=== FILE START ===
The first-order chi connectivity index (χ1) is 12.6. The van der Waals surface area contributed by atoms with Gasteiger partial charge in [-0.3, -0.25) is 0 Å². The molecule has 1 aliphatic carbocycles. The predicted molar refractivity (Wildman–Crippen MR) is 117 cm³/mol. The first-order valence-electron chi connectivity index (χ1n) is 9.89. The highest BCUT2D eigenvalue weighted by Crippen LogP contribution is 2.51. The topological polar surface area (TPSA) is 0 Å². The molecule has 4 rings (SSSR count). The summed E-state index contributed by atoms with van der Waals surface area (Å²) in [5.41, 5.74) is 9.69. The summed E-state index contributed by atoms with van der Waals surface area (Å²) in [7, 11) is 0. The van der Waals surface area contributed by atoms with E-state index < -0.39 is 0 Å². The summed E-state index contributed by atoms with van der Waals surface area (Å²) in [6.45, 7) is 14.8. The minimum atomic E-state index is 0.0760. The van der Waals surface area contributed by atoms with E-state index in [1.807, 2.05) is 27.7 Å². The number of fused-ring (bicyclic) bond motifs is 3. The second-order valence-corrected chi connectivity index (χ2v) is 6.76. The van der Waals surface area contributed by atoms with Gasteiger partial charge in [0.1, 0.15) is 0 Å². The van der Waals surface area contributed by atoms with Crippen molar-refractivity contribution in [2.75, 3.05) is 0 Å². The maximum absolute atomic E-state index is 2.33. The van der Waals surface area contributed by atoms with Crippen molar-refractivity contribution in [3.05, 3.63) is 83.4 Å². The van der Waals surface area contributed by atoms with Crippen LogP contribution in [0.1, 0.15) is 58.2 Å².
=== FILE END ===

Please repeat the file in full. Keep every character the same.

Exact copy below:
The first-order chi connectivity index (χ1) is 12.6. The van der Waals surface area contributed by atoms with Gasteiger partial charge in [-0.3, -0.25) is 0 Å². The molecule has 1 aliphatic carbocycles. The predicted molar refractivity (Wildman–Crippen MR) is 117 cm³/mol. The first-order valence-electron chi connectivity index (χ1n) is 9.89. The highest BCUT2D eigenvalue weighted by Crippen LogP contribution is 2.51. The topological polar surface area (TPSA) is 0 Å². The molecule has 4 rings (SSSR count). The summed E-state index contributed by atoms with van der Waals surface area (Å²) in [5.41, 5.74) is 9.69. The summed E-state index contributed by atoms with van der Waals surface area (Å²) in [7, 11) is 0. The van der Waals surface area contributed by atoms with E-state index < -0.39 is 0 Å². The summed E-state index contributed by atoms with van der Waals surface area (Å²) in [6.45, 7) is 14.8. The minimum atomic E-state index is 0.0760. The van der Waals surface area contributed by atoms with E-state index in [1.807, 2.05) is 27.7 Å². The number of fused-ring (bicyclic) bond motifs is 3. The second-order valence-corrected chi connectivity index (χ2v) is 6.76. The van der Waals surface area contributed by atoms with Gasteiger partial charge in [0.1, 0.15) is 0 Å². The van der Waals surface area contributed by atoms with Crippen molar-refractivity contribution in [2.75, 3.05) is 0 Å². The maximum absolute atomic E-state index is 2.33. The van der Waals surface area contributed by atoms with Crippen molar-refractivity contribution in [3.05, 3.63) is 83.4 Å². The van der Waals surface area contributed by atoms with Crippen LogP contribution in [0.1, 0.15) is 58.2 Å².